Category Archives: Wine reviews

Mini-reviews 78: White Rioja, Peter Zemmer, Benoit Gautier, Mouton Cadet


white RiojaReviews of wines that don’t need their own post, but are worth noting for one reason or another. Look for it on the final Friday of each month.

Dinastía Vivanco Rioja Blanco 2013 ($11, sample, 13.5%): Pleasant enough white Spanish blend from the Rioja region, with some white fruit and a hint of orange. We don’t see white Rioja much in the U.S., but the novelty isn’t enough of a reason to buy it and there are better wines for the same price.

Peter Zemmer Pinot Grigio 2014 ($16, sample, 13.5%): Premiumization rears its ugly head. This Italian white isn’t appreciably better than any $8 grocery store pinot grigio, with the same bitter finish, tonic water taste profile, and little noticeable fruit.

Benoit Gautier Vouvray 2013 ($13, sample, 12%): There were once a host of $10 well made and slightly sweet chenin blancs from the Vouvray region of France, but many of them aren’t as well made any more and aren’t $10, either. The Gautier almost fits the bill as one of the former, but there isn’t enough white fruit or acidity to back up the sweetness.

Mouton Cadet Rose 2014 ($11, purchased, 13.5%): This French pink wine from the Bordeaux region is bitter, without much fruit, not very interesting, and very disappointing. It’s the kind of wine people drink and then switch to sweet tea.

Wine of the week: Saint-Cosme Côtes du Rhône 2013


Saint-Cosme Cotes du RhoneDespite all the doom and gloom in the wine business, with prices rising and quality vanishing, there are still producers who care. And France’s Saint-Cosme is one of the best.

Its Little James Basket Press red and white blends from the Rhone are terrific examples of $10 wine, and the Saint-Cosme Cotes du Rhone red ($15, purchased, 13.5%) is a step up, a lesson in how to provide varietal character, terroir, and value. Or, as I wrote in my notes: “What a red Rhone blend at this price should taste like, and why can’t anyone else do this?”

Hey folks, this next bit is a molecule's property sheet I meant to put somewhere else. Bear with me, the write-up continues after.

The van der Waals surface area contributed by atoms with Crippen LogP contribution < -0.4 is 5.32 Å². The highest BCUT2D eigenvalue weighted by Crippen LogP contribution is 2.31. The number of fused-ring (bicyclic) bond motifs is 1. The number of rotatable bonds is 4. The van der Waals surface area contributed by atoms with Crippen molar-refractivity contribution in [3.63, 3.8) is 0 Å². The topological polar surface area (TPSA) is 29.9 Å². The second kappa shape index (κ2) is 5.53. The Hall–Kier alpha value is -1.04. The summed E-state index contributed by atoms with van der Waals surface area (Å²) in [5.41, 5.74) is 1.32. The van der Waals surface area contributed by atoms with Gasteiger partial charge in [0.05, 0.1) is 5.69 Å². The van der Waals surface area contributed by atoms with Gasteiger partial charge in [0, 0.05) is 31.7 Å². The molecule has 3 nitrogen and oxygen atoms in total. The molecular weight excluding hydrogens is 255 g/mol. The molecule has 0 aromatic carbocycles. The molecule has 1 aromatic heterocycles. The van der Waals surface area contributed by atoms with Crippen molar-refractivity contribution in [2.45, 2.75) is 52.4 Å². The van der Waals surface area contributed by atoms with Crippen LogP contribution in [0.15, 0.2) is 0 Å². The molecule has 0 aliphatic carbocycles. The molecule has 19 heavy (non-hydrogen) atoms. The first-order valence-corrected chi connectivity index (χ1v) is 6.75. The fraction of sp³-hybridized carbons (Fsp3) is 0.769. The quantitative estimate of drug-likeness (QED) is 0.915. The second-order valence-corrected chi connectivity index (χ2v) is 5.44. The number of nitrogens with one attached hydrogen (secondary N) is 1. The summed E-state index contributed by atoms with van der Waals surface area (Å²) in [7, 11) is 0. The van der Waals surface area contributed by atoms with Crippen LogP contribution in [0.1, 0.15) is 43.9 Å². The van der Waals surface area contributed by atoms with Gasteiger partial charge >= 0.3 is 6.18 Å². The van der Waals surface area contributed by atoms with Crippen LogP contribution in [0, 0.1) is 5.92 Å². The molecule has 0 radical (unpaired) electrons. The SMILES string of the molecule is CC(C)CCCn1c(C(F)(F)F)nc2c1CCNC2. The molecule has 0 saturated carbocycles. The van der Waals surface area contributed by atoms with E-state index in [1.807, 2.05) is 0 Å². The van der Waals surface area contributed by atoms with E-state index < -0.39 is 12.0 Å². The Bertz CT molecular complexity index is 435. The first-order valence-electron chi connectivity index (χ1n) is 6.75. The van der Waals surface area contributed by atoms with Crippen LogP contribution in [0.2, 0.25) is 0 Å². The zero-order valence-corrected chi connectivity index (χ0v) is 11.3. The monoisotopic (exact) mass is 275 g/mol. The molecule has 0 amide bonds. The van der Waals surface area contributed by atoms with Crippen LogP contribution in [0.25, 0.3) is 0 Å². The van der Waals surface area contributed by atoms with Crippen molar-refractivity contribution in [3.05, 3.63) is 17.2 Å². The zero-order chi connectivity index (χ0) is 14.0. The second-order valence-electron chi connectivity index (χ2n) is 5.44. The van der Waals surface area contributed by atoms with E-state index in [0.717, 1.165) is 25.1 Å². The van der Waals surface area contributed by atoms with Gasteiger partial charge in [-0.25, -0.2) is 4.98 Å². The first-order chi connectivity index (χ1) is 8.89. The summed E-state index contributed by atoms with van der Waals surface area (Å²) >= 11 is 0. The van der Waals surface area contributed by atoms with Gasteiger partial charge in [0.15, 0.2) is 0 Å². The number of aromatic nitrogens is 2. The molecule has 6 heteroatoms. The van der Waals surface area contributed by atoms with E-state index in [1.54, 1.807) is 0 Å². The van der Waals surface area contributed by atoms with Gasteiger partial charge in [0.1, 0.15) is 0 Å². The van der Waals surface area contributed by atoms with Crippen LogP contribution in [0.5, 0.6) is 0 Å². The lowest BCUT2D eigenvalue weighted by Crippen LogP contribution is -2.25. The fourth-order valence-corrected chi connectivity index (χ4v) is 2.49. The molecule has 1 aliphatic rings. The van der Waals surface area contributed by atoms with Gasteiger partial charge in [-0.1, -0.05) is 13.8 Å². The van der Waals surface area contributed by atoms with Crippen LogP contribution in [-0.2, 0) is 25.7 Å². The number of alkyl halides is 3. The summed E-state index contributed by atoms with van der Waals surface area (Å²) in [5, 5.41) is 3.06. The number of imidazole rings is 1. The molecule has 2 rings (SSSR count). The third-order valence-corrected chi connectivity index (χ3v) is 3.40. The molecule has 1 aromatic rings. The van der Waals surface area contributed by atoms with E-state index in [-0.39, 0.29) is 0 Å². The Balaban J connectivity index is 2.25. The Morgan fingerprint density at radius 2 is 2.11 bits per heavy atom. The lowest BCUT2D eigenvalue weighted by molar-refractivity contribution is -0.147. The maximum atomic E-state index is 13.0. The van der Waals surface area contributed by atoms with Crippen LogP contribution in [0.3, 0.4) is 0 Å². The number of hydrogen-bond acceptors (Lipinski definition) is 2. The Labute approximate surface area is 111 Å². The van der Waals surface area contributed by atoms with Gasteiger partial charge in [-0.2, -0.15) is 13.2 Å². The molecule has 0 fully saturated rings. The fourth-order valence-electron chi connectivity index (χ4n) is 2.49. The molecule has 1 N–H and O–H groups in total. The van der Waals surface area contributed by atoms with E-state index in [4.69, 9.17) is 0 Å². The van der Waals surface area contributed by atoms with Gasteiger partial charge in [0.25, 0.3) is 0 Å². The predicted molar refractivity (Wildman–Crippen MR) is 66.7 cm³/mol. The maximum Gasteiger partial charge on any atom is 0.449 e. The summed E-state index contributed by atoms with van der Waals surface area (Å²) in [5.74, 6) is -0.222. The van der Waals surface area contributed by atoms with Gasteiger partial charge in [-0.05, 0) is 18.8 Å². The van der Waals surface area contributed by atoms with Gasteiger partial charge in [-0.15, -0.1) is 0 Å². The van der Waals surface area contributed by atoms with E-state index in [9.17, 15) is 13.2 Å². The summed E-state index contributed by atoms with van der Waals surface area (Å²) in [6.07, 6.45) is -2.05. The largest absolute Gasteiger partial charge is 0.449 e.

Look for deep red fruit from the syrah and a little licorice, but more subtle than usual and almost tight; that is, where you think there should be more fruit flavor but it’s hiding but will come out as the wine ages. This Sainte-Cosme is earthy but not off-putting, and speaks to the traditional Rhone style where the whole is greater than the sum of its parts.

Highly recommended. Pair this with any fall stew or meat dish as the weather gets cooler. And know that someone, for all the focus groups and private labels, still cares. Writes Sainte-Cosme’s Louis Barroul: “It is my pleasure to offer every year a wine of this quality at a reasonable level of price. This is what French wine means: bottle a bit of spirit even at an affordable price.”

Wine of the week: Felluga Pinot Grigio 2014


felluga pinot grigioMichele Pasqua, the winemaker for Italy’s Marco Felluga, is passionate about Italian pinot grigio. “Most Americans don’t know what pinot grigio tastes like,” he says, “because 85 percent of the pinot grigio they taste is not pinot grigio.” 

His example? The Felluga pinot grigio ($15, sample, 13%), which is mostly everything that the tonic water pinot grigios that are so popular in the U.S. aren’t. For one thing, it has fruit — lemon, and some lemon peel on the finish and just not the sort of almost minerality that is one of grocery store pinot grigio’s reason for being. For another, it smells good, as un-wine as that sounds, with an enticing, flowery aroma. This is wine, and not something devised to sell to American women of a certain demographic.

And, yes, it’s worth the couple of extra bucks. Chill this and drink it on its own, and you’ll smile at how much you enjoy it. It’s also a food wine; pair it with anything grilled that would pair with white wine — shrimp would be terrific, as would chicken thighs marinated in herbs, garlic, and olive oil.

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